It is my hope that the present day search for global education, equitable and providing equality of opportunity for all, shall not cease until the “gold” we seek, has been found.
I therefore dedicate this book to all the educators, researchers, parents and students the world over, who strive to achieve this elusive goal,high-quality education for all the citizens of the world.
In this endeavour, it is my belief that the International Baccalaureate merits a closer look, based on their more than 40 year history of delivering consistently excellent results.
I add that all of the reflections and views in this book are mine alone, unless otherwise noted, and can not be attributed to my employer or any other organization I am affiliated with, past or present. For any errors or oversights, I bear the complete responsibility.
Thomas Baker is the Past-President of TESOL Chile (2010-2011). He is the Head of the English Department at Colegio Internacional SEK in Santiago, Chile.
He is the Co-Founder and Co-Organiser of EdCamp Santiago, free, participant-driven, democratic, conversation based professional development for teachers, by teachers. EdCamp Santiago 2012 was held at Universidad Mayor in Santiago.
Thomas is also a past member (2011-2012) of the Advisory Board for the International Higher Education Teaching and Learning Association (HETL), where he also serves as a reviewer and as the HETL Ambassador for Chile.
Thomas enjoys writing about a wide variety of topics. Thus far, he has written the following genres: romance, historical fiction, autobiographical, sports history/biography, and English Language Teaching. He has published a total of forty six (46) books overall.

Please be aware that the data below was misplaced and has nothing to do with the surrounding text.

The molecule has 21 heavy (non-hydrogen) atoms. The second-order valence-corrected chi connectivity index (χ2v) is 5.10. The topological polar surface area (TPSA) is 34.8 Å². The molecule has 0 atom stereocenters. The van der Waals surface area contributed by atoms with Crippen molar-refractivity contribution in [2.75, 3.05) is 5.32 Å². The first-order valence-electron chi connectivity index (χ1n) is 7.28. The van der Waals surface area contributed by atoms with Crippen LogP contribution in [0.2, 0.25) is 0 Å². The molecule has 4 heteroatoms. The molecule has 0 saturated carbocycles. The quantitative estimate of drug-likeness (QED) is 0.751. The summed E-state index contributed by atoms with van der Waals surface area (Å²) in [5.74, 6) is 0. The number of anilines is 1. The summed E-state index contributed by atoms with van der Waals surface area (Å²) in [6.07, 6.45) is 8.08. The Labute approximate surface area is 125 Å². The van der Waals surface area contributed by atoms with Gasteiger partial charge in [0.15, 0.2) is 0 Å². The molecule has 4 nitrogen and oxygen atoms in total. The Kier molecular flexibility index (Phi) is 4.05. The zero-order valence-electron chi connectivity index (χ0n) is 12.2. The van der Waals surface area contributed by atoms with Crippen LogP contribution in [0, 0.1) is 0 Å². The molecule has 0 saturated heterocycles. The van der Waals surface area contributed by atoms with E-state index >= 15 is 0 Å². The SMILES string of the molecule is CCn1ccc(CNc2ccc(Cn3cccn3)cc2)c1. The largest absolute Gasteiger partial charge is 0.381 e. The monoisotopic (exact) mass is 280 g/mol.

The source and inspiration for his writing comes from his family, his wife Gabriela, and his son, Thomas Jerome Baker, Jr.
These 50 teachers who applied through the web site http://www.innovacionescolar.cl and finally were selected from hundreds of teachers for demonstrating outstanding leadership qualities, will be advocates for change and innovation in their schools; show interest in use of information and communication technologies (ICT), and have the conviction that through the work itself they may contribute to the development of quality education. They will have the opportunity to communicate stably through a virtual community for sharing ideas.
“We are excited to open this workspace and exchange of experience for teachers with conviction and desire to change the world through good ideas. It is an honor for us to partner with Foundation Education 2020 and work seriously for education in our country to continue to improve every day, “said Andrew Wallis, vice president of Fundación Telefónica.
For Mario Waissbluth, President of Foundation 2020, this is a great opportunity. “For the first time, Education 2020 teachers will have professional educators who are active, close to the issues that concern us all in education, with an excellent level of quality, who will share in our activities, and with whom we will consult and install the idea that, there will be no real changes in education without teachers. We will not let this important moment in time pass us by, “emphasized Professor Waissbluth.